Richard Dudman in Laos in 1959, his first assignment in Southeast Asia.
Technology has changed my life as a journalist. How to get a story, of course, has changed a lot. But how to get the story to the paper is what I want to discuss.
Forty-five years ago, when I was a young Washington correspondent for the St. Louis Post-Dispatch, then a p.m. paper, I would type my story at night at my upstairs desk on my old Underwood upright. I would keep a carbon copy, tape the original to the front door, and telephone Western Union. Early the next morning, I would telephone the wire desk in St. Louis to be sure the story had gotten there.
On my first foreign assignment for the paper, the Guatemalan revolution in 1954, I would type my stories on my portable Olivetti and hand them to some kid who for a few bucks would promise to carry them on horseback to the RCA office in Tegucigalpa, Honduras, where I had shown my credit card to a clerk. Most of the stories got through, including my account of the decisive battle of Chicamunga.
On an assignment to Northern Ireland, I dictated my story over a poor phone connection in a Belfast kitchen to the managing editor’s secretary in St. Louis. He kept telling me my voice was fading. I spoke louder and louder. He couldn’t seem to get the part about the three little Protestant school girls who were chanting, “Buy a penny rope and hang the fucking Pope.” To get it through to him, I finally had to shout it at the top of my lungs. But of course the paper wouldn’t print such a thing.
Covering the Vietnam War, I often had to make two carbons, one for myself and the second for the censor. At the telegraph office, a Vietnamese man, who could speak only a little English, would punch the story into a Telex machine. If I was lucky, I could see a printout and send corrections. What with errors in punching and trouble from the censor, my stories sometimes were badly mangled.
On presidential campaigns and foreign presidential trips, I would dictate stories to St. Louis out of my head, a paragraph at a time, relying on a few scrawled notes to remind me of points I wanted to cover. When an overseas phone connection was bad, I had to shout, “Working! Working!” over and over again to keep the operator from cutting me off.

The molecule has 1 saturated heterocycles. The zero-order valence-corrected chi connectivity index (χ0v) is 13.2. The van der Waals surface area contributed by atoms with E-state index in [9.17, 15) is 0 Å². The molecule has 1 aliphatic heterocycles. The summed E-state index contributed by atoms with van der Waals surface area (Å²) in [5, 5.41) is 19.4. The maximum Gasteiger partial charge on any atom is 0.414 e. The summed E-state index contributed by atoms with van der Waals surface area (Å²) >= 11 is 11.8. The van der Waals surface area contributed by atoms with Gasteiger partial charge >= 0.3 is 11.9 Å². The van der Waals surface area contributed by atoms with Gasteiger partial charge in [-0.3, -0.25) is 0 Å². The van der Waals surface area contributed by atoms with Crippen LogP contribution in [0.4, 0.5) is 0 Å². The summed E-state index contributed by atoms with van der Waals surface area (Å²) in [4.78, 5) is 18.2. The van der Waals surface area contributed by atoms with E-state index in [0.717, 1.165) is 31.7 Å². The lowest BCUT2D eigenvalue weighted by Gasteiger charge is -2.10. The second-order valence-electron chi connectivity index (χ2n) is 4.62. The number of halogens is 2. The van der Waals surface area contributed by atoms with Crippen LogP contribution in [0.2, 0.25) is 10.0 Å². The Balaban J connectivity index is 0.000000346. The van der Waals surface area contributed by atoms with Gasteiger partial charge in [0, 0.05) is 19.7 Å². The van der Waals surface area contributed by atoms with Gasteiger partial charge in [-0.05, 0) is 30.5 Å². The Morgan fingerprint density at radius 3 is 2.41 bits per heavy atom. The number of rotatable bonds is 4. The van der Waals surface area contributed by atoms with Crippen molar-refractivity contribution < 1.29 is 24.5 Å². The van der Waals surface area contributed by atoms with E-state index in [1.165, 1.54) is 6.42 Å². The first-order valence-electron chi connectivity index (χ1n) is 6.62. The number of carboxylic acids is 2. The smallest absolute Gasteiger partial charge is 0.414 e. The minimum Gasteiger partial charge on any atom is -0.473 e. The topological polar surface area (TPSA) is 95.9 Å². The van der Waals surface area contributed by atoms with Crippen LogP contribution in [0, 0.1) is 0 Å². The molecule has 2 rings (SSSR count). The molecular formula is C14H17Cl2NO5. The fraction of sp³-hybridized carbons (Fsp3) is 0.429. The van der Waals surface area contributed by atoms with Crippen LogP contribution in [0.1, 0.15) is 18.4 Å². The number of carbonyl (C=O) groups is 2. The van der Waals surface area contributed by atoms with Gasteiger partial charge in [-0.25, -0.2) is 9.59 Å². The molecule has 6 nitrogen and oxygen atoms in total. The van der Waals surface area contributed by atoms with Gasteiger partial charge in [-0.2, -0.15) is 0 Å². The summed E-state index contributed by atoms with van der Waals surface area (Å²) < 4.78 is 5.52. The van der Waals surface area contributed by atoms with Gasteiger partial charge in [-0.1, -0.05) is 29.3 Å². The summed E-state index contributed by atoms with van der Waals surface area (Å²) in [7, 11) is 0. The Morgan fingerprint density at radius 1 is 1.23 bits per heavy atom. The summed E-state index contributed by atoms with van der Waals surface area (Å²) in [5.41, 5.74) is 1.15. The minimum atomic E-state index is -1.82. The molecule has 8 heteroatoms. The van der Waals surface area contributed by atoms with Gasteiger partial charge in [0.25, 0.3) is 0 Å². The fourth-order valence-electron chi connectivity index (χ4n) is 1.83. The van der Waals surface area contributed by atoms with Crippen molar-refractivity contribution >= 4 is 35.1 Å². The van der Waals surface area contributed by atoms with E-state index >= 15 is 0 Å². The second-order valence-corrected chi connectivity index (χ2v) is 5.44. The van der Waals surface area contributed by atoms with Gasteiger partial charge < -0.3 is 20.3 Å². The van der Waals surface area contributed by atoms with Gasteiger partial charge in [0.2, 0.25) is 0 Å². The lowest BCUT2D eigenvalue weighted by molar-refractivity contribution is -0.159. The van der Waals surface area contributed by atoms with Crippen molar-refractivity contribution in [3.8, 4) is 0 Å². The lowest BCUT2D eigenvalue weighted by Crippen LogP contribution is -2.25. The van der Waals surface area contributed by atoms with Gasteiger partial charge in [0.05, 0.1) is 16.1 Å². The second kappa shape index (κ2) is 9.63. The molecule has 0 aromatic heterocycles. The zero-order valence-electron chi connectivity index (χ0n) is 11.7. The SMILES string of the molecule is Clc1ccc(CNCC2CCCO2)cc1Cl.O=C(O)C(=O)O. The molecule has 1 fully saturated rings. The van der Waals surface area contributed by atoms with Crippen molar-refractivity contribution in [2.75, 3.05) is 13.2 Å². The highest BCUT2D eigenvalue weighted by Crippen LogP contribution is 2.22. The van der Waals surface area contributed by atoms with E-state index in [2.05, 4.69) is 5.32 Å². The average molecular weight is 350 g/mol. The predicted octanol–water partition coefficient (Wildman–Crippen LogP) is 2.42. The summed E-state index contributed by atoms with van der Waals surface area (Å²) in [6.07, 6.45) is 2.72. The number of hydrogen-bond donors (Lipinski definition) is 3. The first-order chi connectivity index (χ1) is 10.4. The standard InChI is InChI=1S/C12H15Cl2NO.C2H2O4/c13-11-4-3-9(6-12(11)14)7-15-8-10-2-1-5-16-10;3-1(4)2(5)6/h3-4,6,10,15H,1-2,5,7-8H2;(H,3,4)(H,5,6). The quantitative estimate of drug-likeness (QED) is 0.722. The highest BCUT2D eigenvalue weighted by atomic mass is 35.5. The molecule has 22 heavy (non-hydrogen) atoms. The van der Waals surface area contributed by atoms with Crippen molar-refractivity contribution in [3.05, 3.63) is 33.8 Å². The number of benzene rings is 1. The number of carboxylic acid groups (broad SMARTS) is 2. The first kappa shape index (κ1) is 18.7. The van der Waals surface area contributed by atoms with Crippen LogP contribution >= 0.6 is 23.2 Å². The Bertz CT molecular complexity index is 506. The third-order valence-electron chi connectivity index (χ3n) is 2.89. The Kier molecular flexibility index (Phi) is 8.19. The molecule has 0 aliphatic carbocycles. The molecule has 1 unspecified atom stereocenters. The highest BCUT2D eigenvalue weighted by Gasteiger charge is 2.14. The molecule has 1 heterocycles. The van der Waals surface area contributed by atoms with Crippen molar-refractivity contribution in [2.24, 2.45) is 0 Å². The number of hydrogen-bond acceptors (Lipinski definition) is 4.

Reporting from Washington, I could punch my stories in the daytime on a dedicated teletype line to St. Louis or else hand them to Estie or Helen-Marie or Peachy, who would punch them and often would catch my errors.
Everything has changed since then. I’ve been retired for 20 years and know nothing of the portable phones which enable foreign correspondents to connect instantly with their editors by satellite.
But the new high-tech era helps me at our summer place on an island three miles out in the Atlantic. I have been writing two editorials a week on a freelance basis for the Bangor Daily News. I type them into my Apple iBook, cut and paste them onto an email message, and send them instantly to the editorial page editor. Each day around noon, after the mail boat has arrived, I can pick up my paper at the village post office and see whether one of my editorials has made the page. If the mail is late, I can check the morning’s editorials on the News’s Internet site.
If it were not for the Internet, I would be out of a job. I doubt that the News would be able to provide a dictationist, and it probably would find fax too cumbersome.
Richard Dudman is a 1954 Nieman Fellow.